Today was day 7 of my 17-day adventure known as the 2010 Indiana State Fair. I begin each day around 5:15 AM, make sure my team is at their posts, ensure everyone has water and has the things they need, and then I settle down, help out where I can and watch the Fair come alive. It usually involves observing families of all ages and sizes getting their cattle up and walking them back to the barn and making sure nothing interfers with them. Helping the early risers find parking and get their prize, cookies, cakes, in some cases geese (see below) where they need to be. In many instances I just watch what is happening, the sunrise, the fog burn off, the vendors folding back their tents and inventorying their supplies. What I have come to realize over the past week is that a lot of things happen before 8:00 AM.
A few examples;
- I met a grandfather, his 2 granddaughters and their ducks and geese as they unloaded them outside the exhibition hall early one morning the day of a competition. Turns out the gentleman raised poultry and entered competitions with his daughter. Now he is doing it again with his grandchildren. All three took the time to explain to me how the show worked. The next day I happened to run into him again and asked how the kids did. One of the girls had a state champion duck. The other had a state champion duck and goose! His girls had won a trifecta!! I congratulated him and asked how this compared to other shows. He teared up a bit and said he had never done this well. His daughter was coming down from South Bend for the sale. (all champion poultry is sold and killed). He didn’t know how is grand daughters would take that part.
- I met a lad who taught me a bit about pigs. A pig goes to market at 275 pounds. It turns out that many of the pigs being shown at this State Fair were born in February. A pig can go from piglet to market in about 6 months! He said they can grow 4 pounds a day!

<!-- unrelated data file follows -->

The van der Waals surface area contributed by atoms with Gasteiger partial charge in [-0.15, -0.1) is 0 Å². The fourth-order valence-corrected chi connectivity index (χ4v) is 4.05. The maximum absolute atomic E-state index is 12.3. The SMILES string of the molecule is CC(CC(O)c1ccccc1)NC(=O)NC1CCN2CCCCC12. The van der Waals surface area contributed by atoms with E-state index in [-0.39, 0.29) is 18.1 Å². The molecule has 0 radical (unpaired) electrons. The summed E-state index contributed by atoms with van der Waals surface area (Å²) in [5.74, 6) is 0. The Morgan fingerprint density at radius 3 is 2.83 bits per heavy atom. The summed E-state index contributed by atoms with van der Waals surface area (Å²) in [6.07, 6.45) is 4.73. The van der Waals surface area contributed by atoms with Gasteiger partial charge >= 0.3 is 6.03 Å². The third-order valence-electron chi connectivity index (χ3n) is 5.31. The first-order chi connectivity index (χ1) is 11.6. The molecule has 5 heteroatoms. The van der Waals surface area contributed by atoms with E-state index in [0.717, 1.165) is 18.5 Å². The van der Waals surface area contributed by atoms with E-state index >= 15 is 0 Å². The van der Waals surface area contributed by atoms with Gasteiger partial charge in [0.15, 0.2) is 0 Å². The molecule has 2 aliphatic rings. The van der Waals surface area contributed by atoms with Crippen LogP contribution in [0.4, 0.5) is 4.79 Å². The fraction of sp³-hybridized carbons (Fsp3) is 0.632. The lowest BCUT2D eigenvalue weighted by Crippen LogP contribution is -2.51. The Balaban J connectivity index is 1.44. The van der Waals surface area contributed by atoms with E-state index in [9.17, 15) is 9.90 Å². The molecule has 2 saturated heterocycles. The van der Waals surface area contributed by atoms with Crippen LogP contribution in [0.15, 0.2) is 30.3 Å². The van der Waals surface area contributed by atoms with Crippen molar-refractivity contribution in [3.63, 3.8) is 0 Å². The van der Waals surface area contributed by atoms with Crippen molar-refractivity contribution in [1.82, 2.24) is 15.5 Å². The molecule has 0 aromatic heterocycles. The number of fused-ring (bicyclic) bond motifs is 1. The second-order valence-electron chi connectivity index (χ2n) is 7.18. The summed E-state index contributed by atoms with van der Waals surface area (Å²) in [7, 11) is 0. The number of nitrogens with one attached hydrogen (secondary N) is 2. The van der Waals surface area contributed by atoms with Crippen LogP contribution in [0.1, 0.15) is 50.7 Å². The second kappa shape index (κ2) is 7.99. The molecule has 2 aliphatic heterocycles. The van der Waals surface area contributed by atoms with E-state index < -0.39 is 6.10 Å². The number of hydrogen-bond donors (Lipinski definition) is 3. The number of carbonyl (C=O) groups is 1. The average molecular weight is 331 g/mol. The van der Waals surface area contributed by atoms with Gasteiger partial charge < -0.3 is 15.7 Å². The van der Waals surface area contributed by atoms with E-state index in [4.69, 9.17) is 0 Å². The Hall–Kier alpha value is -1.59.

- I watched the state fair champion sow nurse her 11 piglets with no one around other than the pigs and me. What does she do when she wants them to stop nursing? She rolls over on her stomach.
- I watched the harness horses trot out of their barns and out on the track for before dawn practice. They are beautiful animals.
- I watched as 15–18 wheelers and the 10-bus entourage arrived at 5:30 AM to set up for a KISS concert that evening. In less than 10 hours the roadies and crew had everything unloaded, set up and tested. The concert went on at 8:00 PM, was over by 10:30 and everything was packed up and out of the fairgrounds by 2:00 AM the next morning.
- I smelled the odors of the fair, the animals of course but also the smell of bacon as vendors opened early and made breakfast for the farm families that were living in the barns and the mist from the water that was sprayed on the streets over the night to keep the dust down.
In school they teach us that the best way to understand a market is to immerse ourselves in that market. How often do we really take the time to do it? In this case I am losing a bit of sleep but I am also learning by watching, listening, smelling and feeling the pulse of this huge “city” we call a Fair. It changes every day with different events, participants and observers.
Now if I can survive the heat. It has hit 95 degrees the past three days. Maybe that is why so much happens in the morning.
Until next time – all the best!